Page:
However, the thought has occured that a Gem of Sunfire on an Archmage with Firey Convocation could be just plain rude…

Dragonknights

The Dragon Knights are among my favourite models of this army, but they are very expensive in points and I have been a bit shy in risking them. However, they hit like an absolute hammer (it is the Lances and two Attacks per model that does it), have a 2+ armour save and, with the Banner of the World Dragon, a 2+ Ward save against anything magical. The banner also makes the Dragonmage a bit steadier in battle too.

That said, what this unit really needs is a third rank – they would all get to fight, being High Elves, and 45-odd attacks with lances on the charge is going to sweep away some pretty large units.

Noble

They are usually led by this chap, a Noble with a Star Lance. Cheap enough, yet capable of knocking off some major characters on a lucky charge. As an aside, I really like this model, and it is a good illustration on how far GW have come with their plastics these days.

NobleGriffon

From the Island of Blood set, I also have a Noble on a Griffon but, due to my love of having as many Mages as possible in the army, I haven’t been able to squeeze him into an army yet. However, I think this chap is going to be a very effective wizard/war machine hunter.

Swordmasters

The other elite unit I have been mucking about with are the Swordmasters. I desperately need to add another rank or two to these guys, as the 2 Attacks a piece with Great Weapons can seriously mess up any attacker. Haven’t found a suitable magic weapon to give to the leader yet, as a model that Always Strikes First with a Great Weapon does not really need magic to help him…

Lionchariot

The Lion Chariot I tend to use as a ‘fill in’ unit, to bring an army up to its points level. That said, it is a refreshing change to use a chariot use animals can actually fight effectively (the crew are not too bad either with their big axes).

Frostheartphoenix

Finally, the latest addition to the army, and a model I have yet to use in anger. On picking up the Phoenix model, I spent a long time humming and harring as to whether I should go fire or frost, mounted character or not. As tempting as the resurrecting Hero is, I went with unmounted to frost to a) keep the cost down and b) I really liked this bird’s frost ability; it goes screaming headlong into the biggest unit of ‘standard’ troops it can find (zombies, skeletons or clanrats in my case) and bogs them down. A unit in contact with the Frostheart Phoenix has a -1 penalty applied to its Strength. Models that are normally Strength 3 can suddenly no longer hurt the Toughness 6 Phoenix.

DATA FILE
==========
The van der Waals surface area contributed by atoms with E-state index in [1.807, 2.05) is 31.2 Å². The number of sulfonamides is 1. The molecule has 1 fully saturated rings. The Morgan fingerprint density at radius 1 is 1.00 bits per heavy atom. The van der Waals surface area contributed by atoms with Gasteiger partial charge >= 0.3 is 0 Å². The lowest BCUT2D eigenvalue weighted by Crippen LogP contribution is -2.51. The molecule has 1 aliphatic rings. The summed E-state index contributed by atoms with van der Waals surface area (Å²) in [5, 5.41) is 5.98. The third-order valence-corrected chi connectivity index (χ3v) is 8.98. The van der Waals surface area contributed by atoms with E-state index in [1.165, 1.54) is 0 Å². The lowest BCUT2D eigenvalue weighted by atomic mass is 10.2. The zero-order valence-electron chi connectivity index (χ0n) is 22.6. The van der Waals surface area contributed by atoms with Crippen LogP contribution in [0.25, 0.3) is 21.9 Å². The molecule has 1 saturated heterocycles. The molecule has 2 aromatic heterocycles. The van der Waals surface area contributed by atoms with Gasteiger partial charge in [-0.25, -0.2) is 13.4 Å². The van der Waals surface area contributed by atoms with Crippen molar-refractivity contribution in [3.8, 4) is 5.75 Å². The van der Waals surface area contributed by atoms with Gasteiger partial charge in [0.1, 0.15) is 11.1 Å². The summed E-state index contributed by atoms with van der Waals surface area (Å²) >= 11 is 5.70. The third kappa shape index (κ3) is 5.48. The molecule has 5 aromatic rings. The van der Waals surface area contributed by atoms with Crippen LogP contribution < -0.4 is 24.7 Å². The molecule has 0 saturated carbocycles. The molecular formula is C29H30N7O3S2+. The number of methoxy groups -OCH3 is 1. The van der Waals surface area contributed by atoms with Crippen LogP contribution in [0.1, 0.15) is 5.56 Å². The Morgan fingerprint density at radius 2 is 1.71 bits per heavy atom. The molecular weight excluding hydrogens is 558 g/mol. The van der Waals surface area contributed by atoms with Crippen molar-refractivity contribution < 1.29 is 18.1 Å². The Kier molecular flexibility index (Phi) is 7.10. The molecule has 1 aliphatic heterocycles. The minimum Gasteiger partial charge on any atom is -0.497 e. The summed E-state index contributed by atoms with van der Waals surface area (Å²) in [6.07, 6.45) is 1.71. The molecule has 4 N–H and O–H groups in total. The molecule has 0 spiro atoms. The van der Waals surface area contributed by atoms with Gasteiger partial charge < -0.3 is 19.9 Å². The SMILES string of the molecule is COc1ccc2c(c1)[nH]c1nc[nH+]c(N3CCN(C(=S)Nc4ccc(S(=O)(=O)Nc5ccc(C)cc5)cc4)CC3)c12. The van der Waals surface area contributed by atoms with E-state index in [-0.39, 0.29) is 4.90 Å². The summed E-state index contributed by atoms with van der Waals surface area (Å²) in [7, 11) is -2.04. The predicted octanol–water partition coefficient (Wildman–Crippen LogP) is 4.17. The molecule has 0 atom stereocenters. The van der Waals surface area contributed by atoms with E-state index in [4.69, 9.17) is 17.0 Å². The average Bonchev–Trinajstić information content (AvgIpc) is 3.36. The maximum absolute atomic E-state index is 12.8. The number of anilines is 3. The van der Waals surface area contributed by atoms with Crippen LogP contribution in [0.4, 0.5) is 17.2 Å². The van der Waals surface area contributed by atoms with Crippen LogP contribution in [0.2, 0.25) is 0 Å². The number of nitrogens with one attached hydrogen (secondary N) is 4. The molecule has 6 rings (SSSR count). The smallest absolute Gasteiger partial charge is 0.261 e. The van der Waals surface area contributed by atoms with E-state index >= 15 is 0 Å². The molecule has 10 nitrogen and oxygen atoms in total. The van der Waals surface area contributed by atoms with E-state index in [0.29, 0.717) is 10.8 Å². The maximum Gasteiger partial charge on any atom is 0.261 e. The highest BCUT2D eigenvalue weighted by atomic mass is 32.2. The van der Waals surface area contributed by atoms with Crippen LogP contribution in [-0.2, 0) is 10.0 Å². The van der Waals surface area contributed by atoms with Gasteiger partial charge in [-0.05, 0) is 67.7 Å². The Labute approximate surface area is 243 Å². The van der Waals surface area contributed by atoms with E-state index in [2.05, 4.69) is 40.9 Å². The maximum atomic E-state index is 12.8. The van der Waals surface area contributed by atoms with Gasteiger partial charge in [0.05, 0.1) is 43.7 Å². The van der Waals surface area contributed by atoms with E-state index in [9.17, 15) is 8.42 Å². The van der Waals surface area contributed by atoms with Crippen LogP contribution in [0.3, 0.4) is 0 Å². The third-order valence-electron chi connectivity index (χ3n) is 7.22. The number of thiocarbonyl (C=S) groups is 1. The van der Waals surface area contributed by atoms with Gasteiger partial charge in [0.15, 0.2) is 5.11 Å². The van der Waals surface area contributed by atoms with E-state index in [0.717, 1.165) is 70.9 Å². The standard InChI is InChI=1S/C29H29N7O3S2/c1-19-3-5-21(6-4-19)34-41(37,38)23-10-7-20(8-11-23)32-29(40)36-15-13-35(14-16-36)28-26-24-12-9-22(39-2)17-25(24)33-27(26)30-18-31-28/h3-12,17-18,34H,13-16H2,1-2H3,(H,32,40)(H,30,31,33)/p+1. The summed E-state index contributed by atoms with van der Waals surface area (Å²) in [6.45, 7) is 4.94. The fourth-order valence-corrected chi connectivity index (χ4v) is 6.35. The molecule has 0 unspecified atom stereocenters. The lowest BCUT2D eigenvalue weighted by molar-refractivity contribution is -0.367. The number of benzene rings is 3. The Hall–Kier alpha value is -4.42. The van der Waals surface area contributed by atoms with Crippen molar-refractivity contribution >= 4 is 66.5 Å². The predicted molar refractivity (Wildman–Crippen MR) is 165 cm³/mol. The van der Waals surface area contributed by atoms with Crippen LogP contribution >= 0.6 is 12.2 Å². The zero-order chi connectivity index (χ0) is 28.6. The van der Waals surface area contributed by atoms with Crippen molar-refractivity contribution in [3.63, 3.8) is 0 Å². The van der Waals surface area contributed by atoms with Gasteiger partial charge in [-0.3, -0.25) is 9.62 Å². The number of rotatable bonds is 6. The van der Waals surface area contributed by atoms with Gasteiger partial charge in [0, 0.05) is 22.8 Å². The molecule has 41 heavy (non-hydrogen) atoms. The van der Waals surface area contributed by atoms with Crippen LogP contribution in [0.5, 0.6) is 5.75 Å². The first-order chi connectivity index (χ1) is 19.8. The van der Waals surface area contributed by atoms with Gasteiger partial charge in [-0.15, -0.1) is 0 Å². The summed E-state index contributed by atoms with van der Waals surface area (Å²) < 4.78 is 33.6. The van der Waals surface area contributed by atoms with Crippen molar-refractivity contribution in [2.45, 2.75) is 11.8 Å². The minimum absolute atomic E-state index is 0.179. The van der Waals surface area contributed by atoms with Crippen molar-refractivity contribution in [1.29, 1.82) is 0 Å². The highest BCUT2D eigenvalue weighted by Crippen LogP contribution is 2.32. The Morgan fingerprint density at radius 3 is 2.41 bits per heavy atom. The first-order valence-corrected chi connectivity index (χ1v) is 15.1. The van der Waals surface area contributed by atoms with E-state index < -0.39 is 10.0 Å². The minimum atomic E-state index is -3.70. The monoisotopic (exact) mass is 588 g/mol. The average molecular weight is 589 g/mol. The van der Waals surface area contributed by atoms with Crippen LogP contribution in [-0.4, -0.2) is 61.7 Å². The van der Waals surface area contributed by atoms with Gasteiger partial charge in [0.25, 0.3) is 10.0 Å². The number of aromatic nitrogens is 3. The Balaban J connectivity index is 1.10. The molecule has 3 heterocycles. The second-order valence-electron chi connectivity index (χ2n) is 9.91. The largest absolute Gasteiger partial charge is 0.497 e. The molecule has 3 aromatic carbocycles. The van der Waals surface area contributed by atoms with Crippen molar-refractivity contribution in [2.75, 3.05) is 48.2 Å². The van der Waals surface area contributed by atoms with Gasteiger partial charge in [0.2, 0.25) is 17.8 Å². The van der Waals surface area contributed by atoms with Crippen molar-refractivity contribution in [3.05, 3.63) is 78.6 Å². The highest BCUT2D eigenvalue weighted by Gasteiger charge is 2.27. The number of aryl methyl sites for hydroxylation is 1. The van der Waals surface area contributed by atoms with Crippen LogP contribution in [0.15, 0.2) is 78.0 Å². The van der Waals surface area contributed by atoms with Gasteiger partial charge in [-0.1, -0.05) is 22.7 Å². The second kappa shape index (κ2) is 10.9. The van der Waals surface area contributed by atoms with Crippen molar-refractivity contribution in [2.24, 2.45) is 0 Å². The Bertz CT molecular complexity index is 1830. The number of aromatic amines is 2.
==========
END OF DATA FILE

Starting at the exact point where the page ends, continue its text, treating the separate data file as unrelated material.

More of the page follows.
Now, granted, they have ranks bonuses and banners for me to worry about, but a bit of help from the Dragonmage or Noble on Griff0n should sort that out…

Anyway, those are my High Elves as they stand right now. I need to get hold of more Swordmasters, Sea Guard and (maybe) another rank of Dragon knights, and I would not mind trying out the Bolt Throwers (especially the sky chariot ones that allow you to move and fire in the same turn…), and I already have a mounted Battle Standard Bearer waiting in the wings. Just need to clear my painting table first!

 

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One Response to “The Might of the High Elves”

  1. The Sky Turns Black… | A Tabletop Gamer's Diary Says:

    […] be able to resist taking them – and he would have been right, as I was dying to try out the Frostheart Phoenix for the first time and, well, Dragonmages are just cool all over. However, I did not fancy them […]